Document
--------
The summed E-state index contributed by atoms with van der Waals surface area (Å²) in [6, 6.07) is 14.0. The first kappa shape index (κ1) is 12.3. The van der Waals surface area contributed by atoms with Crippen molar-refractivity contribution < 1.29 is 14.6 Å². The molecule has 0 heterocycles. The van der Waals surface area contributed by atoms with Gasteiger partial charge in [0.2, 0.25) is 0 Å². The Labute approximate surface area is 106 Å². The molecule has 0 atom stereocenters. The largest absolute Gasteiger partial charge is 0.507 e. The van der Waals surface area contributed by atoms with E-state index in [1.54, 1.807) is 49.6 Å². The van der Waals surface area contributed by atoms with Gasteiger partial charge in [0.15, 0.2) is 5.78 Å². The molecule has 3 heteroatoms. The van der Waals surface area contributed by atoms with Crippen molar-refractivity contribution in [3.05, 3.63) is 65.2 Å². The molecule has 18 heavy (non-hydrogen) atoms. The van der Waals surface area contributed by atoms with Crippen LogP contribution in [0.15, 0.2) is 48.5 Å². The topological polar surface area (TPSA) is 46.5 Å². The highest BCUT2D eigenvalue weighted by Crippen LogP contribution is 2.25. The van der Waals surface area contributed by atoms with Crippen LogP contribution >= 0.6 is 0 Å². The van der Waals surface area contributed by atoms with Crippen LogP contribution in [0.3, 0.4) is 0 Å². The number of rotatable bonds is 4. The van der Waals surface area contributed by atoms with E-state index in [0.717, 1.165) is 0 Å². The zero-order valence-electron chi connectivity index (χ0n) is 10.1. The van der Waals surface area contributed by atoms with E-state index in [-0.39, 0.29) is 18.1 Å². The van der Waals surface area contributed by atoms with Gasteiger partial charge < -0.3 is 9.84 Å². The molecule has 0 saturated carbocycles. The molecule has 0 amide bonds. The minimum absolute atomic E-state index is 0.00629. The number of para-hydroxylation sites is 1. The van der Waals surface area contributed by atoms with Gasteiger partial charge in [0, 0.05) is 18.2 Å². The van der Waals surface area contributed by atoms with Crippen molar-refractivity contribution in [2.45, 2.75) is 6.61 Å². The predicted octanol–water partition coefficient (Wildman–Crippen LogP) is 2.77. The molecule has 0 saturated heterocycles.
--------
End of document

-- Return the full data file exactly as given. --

The summed E-state index contributed by atoms with van der Waals surface area (Å²) in [6, 6.07) is 14.0. The first kappa shape index (κ1) is 12.3. The van der Waals surface area contributed by atoms with Crippen molar-refractivity contribution < 1.29 is 14.6 Å². The molecule has 0 heterocycles. The van der Waals surface area contributed by atoms with Gasteiger partial charge in [0.2, 0.25) is 0 Å². The Labute approximate surface area is 106 Å². The molecule has 0 atom stereocenters. The largest absolute Gasteiger partial charge is 0.507 e. The van der Waals surface area contributed by atoms with E-state index in [1.54, 1.807) is 49.6 Å². The van der Waals surface area contributed by atoms with Gasteiger partial charge in [0.15, 0.2) is 5.78 Å². The molecule has 3 heteroatoms. The van der Waals surface area contributed by atoms with Crippen molar-refractivity contribution in [3.05, 3.63) is 65.2 Å². The molecule has 18 heavy (non-hydrogen) atoms. The van der Waals surface area contributed by atoms with Crippen LogP contribution in [0.15, 0.2) is 48.5 Å². The topological polar surface area (TPSA) is 46.5 Å². The highest BCUT2D eigenvalue weighted by Crippen LogP contribution is 2.25. The van der Waals surface area contributed by atoms with Crippen LogP contribution >= 0.6 is 0 Å². The van der Waals surface area contributed by atoms with Crippen LogP contribution in [0.3, 0.4) is 0 Å². The number of rotatable bonds is 4. The van der Waals surface area contributed by atoms with E-state index in [0.717, 1.165) is 0 Å². The zero-order valence-electron chi connectivity index (χ0n) is 10.1. The van der Waals surface area contributed by atoms with E-state index in [-0.39, 0.29) is 18.1 Å². The van der Waals surface area contributed by atoms with Gasteiger partial charge < -0.3 is 9.84 Å². The molecule has 0 saturated carbocycles. The molecule has 0 amide bonds. The minimum absolute atomic E-state index is 0.00629. The number of para-hydroxylation sites is 1. The van der Waals surface area contributed by atoms with Gasteiger partial charge in [0, 0.05) is 18.2 Å². The van der Waals surface area contributed by atoms with Crippen molar-refractivity contribution in [2.45, 2.75) is 6.61 Å². The predicted octanol–water partition coefficient (Wildman–Crippen LogP) is 2.77. The molecule has 0 saturated heterocycles.